Saturday, October 19, 2013

sketch models for shop house

 I began my design process by thinking of shapes, and how they link together. I wanted to play with the two residential units, and how they may interact with each other.

 Some key ideas that seemed to stand out were linking spaces together like a puzzle piece, and using a unifying courtyard as the image to the left uses.

 I found that the manila paper I was using felt rigid and difficult to find any creativity. The scale I was using seemed way too large and difficult as well.








 I then used clay, which increased my creativity tremendously... clay allows shapes to easily form, quickly. This allows for ideas to form rapidly. I were to use the manila paper, by the time I have finished an idea, the several other ideas that have come up in the process would have been forgotten. Clay also focuses on the pure concept of form, which I had been focusing on.




 I then progressed my clay forms into more detailed sketch models using scrap material. This model played with the idea of a central courtyard in which the two units form by their shape. The shop would be located on the first floor, creating an outdoor space for customers as well.

 I played with the idea of a observatory deck at the roof, possibly a roof garden as well.
 Here I played with interesting circulation. I have the units stacked on top of each other as flats.


Here I am progressing my idea from the very first image at the top. I like the idea of the two shapes shifted slightly so that the roof of the first unit becomes the same plane as the second floor of the second unit. The shop would be located in the manila box on the left of the building, a residential unit located on top. The first unit would be to the right.
 Here a fireplace extends upward creating vertical dynamic.
 Here you can see the idea of two shapes a bit more clearly. The roof of the unit to the left becomes the platform of the second floor of the unit to the right (the shop being directly below). Referring to the very first image of this blog post may make it easier to understand this concept.
 Here is another progression of my clay formation. I liked the idea of a hanging shape. This model inspired my idea of a "tea house" as my designated commercial shop (we are allowed to choose what type of commercial space to design).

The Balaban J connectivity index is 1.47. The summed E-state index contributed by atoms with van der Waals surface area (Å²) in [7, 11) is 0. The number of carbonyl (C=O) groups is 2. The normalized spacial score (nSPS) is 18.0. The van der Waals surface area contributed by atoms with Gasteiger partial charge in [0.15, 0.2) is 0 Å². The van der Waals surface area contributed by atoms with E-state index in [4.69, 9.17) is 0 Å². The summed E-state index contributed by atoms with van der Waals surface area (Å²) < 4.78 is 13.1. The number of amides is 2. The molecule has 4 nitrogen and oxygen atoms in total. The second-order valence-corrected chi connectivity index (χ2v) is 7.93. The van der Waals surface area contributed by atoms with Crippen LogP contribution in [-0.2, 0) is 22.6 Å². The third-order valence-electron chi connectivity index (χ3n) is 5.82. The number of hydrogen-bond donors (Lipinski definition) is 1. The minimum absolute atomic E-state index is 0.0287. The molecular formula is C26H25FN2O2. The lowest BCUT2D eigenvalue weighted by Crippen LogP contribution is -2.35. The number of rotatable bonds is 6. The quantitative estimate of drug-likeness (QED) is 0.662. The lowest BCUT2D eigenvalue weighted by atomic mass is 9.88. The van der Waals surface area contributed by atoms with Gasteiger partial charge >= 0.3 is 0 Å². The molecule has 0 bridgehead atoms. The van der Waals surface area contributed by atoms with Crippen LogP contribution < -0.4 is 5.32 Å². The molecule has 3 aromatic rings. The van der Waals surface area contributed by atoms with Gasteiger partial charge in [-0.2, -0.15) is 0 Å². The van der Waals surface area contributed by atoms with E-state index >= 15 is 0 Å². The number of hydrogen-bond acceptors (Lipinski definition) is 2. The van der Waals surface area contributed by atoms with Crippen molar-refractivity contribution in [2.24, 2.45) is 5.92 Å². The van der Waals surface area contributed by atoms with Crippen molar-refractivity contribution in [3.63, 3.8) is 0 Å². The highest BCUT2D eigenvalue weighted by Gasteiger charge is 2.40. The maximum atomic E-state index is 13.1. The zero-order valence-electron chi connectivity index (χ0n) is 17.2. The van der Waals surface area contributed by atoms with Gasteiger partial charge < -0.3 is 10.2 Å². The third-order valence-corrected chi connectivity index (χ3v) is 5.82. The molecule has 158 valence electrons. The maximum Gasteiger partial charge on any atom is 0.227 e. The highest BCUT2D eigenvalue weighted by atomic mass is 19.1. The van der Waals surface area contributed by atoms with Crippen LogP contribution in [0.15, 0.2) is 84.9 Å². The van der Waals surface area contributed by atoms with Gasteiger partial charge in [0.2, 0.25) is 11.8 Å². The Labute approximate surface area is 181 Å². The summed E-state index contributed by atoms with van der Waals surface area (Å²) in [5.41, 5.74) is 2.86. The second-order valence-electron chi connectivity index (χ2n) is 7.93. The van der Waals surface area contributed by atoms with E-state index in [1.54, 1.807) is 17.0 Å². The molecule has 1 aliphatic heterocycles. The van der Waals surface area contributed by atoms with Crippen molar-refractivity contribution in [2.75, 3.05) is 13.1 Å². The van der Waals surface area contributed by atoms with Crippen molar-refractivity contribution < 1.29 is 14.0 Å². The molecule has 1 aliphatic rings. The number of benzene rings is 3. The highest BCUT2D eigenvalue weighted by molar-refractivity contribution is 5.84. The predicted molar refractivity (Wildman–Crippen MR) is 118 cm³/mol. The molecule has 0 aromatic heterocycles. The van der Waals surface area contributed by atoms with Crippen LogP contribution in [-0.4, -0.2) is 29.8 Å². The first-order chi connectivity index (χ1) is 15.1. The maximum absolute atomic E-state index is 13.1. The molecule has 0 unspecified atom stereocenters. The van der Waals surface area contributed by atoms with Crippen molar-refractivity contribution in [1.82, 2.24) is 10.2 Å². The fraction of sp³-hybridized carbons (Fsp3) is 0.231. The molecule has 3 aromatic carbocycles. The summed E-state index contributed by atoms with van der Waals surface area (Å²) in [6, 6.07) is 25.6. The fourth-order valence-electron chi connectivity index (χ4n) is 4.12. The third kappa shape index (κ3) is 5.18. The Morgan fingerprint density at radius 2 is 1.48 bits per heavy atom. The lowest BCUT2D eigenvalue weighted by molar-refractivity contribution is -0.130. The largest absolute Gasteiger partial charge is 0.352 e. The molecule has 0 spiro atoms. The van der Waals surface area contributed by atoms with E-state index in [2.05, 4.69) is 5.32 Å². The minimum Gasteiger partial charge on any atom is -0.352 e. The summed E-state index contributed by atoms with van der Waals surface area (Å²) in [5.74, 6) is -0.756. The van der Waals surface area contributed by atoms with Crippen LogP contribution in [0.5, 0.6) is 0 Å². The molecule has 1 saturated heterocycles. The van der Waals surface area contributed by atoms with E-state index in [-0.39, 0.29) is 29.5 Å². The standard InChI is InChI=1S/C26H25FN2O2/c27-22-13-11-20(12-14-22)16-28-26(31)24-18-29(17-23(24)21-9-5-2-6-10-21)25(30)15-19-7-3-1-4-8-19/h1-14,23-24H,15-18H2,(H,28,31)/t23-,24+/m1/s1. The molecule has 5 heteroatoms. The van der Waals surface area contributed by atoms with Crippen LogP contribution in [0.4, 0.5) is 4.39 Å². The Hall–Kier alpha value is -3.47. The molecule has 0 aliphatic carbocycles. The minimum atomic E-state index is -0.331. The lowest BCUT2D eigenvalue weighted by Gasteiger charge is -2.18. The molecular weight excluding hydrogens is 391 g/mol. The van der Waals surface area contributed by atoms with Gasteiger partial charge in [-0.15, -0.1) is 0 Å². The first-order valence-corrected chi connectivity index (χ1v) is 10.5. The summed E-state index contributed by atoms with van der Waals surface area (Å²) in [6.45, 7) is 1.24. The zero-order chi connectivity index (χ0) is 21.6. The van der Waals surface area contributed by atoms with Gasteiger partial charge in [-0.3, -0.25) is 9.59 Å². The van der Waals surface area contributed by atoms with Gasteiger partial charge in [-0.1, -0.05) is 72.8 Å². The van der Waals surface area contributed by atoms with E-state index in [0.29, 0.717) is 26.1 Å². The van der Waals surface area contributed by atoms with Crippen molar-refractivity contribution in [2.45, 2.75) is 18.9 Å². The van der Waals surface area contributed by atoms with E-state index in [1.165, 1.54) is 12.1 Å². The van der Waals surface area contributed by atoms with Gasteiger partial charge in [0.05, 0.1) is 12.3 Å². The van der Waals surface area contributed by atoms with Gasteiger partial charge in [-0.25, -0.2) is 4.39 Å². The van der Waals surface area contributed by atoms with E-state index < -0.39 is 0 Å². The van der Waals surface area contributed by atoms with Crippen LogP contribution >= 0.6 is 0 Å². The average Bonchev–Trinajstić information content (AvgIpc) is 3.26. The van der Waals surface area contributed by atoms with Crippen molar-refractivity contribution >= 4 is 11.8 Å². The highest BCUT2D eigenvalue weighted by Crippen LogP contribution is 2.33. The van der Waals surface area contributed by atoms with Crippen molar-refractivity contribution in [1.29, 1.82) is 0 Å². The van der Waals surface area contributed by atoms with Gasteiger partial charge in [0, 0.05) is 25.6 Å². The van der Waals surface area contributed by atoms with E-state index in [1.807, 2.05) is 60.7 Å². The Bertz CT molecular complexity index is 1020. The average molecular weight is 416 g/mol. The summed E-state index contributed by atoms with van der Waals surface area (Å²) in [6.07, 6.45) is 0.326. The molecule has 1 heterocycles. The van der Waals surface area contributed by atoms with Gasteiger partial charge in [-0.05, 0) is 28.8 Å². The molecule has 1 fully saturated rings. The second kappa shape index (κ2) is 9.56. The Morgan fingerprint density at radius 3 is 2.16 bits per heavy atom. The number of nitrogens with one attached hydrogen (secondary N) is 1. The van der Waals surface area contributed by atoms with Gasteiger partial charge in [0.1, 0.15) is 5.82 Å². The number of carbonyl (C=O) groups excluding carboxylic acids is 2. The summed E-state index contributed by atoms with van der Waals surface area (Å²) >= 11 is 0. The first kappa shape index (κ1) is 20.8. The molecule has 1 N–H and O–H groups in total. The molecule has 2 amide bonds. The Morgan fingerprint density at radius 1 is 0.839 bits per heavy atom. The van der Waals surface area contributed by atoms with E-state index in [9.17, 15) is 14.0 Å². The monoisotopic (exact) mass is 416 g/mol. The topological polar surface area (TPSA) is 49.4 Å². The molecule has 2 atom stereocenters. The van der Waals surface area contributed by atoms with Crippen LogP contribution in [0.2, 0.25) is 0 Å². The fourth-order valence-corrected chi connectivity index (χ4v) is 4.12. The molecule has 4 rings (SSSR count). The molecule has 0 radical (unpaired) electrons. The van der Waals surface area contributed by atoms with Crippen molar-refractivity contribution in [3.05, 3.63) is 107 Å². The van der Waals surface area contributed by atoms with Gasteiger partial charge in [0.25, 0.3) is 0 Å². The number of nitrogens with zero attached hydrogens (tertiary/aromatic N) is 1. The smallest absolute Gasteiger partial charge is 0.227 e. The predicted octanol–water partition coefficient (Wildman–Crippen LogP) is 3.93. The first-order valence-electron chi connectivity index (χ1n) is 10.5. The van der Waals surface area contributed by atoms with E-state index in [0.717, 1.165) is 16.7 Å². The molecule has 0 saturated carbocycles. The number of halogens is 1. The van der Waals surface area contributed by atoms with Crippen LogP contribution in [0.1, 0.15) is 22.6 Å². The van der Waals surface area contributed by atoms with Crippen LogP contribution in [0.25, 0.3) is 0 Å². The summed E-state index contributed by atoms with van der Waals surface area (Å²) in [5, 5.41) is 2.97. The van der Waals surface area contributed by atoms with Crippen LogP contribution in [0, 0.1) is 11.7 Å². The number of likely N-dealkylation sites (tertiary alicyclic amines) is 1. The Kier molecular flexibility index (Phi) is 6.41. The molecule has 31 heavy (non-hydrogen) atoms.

I chose my concept of overlapping planes to begin my first stages for design process. We are still thinking conceptually. I'm working on making contrasting spaces between the two dwelling units (open/ glassy vs solid/heavy). I'm thinking of creating multiple spaces, very open, similar to my precedent study (Diagoon).



Friday, October 18, 2013

Building construction project one



 Our assignment was to implement some basic structural principles into designing a deck with thin chipboard material. The key was to keep the structure as light and as strong as possible (to hold 15 cups of sand). The challenge was to have the deck at least as high as the cup (6"), with only four columns and a 6" square gap on one side (a template was given).

 Our structure failed at 13 cups (the structure passed if it could hold at least one, phew!)
The structure most likely broke from the stress at the top of our beam which we did not reinforce (we reinforced the middle only).

Row House Case Study for fall term studio 2013

 This fall my studio will be designing shop houses. We were given case studies to begin our process of understanding "row house" like structures.
This is a study of a residential complex by Herman Hertzberger. The "Diagoon" complex is an 8 unit plan. It was purposefully "unfinished", labeled as a "carcass" home. The interior does not have any wall or defined rooms (aside from the kitchen and stair shaft). Hertzberger wanted to break form the stereotypical home layout of designated rooms. the resident is able to use the spaces creatively, defining the locations of the rooms. Hertzberger wanted an interaction between families as well,
thus the use of split levels that are unified by the atrium shaft which allows for diagonal views amongst the split levels (shown in the diagram at the right of the top image). The windows are also a framework for interpretation. They may be filled in with glass or panel depending on the preference of the resident. Thus each facade of the complex is unique. It is key to mention that this freedom was not used to its full potential by the residents.